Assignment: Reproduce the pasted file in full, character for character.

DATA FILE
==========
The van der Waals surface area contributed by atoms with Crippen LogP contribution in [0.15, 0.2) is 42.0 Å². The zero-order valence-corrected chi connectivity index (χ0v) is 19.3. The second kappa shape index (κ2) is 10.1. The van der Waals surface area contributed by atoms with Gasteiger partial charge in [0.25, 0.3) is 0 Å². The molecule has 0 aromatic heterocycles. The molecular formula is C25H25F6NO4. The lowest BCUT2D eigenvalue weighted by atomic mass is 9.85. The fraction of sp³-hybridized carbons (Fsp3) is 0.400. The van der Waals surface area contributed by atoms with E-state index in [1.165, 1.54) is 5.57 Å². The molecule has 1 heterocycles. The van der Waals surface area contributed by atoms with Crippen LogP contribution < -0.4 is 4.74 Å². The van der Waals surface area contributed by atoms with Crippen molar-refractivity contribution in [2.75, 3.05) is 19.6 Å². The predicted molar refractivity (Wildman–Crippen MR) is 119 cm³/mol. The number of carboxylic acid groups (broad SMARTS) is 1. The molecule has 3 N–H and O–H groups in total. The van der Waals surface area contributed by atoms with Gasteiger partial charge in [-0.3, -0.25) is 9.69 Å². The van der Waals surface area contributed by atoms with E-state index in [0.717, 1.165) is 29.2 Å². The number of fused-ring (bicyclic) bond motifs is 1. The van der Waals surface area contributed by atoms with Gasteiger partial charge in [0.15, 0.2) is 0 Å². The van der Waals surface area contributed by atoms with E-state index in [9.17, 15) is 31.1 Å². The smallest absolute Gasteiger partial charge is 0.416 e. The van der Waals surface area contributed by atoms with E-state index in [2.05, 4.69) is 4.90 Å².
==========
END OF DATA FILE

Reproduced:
The van der Waals surface area contributed by atoms with Crippen LogP contribution in [0.15, 0.2) is 42.0 Å². The zero-order valence-corrected chi connectivity index (χ0v) is 19.3. The second kappa shape index (κ2) is 10.1. The van der Waals surface area contributed by atoms with Gasteiger partial charge in [0.25, 0.3) is 0 Å². The molecule has 0 aromatic heterocycles. The molecular formula is C25H25F6NO4. The lowest BCUT2D eigenvalue weighted by atomic mass is 9.85. The fraction of sp³-hybridized carbons (Fsp3) is 0.400. The van der Waals surface area contributed by atoms with E-state index in [1.165, 1.54) is 5.57 Å². The molecule has 1 heterocycles. The van der Waals surface area contributed by atoms with Crippen LogP contribution < -0.4 is 4.74 Å². The van der Waals surface area contributed by atoms with Crippen molar-refractivity contribution in [2.75, 3.05) is 19.6 Å². The predicted molar refractivity (Wildman–Crippen MR) is 119 cm³/mol. The number of carboxylic acid groups (broad SMARTS) is 1. The molecule has 3 N–H and O–H groups in total. The van der Waals surface area contributed by atoms with Gasteiger partial charge in [-0.3, -0.25) is 9.69 Å². The van der Waals surface area contributed by atoms with E-state index in [0.717, 1.165) is 29.2 Å². The number of fused-ring (bicyclic) bond motifs is 1. The van der Waals surface area contributed by atoms with Gasteiger partial charge in [0.15, 0.2) is 0 Å². The van der Waals surface area contributed by atoms with E-state index in [9.17, 15) is 31.1 Å². The smallest absolute Gasteiger partial charge is 0.416 e. The van der Waals surface area contributed by atoms with E-state index in [2.05, 4.69) is 4.90 Å².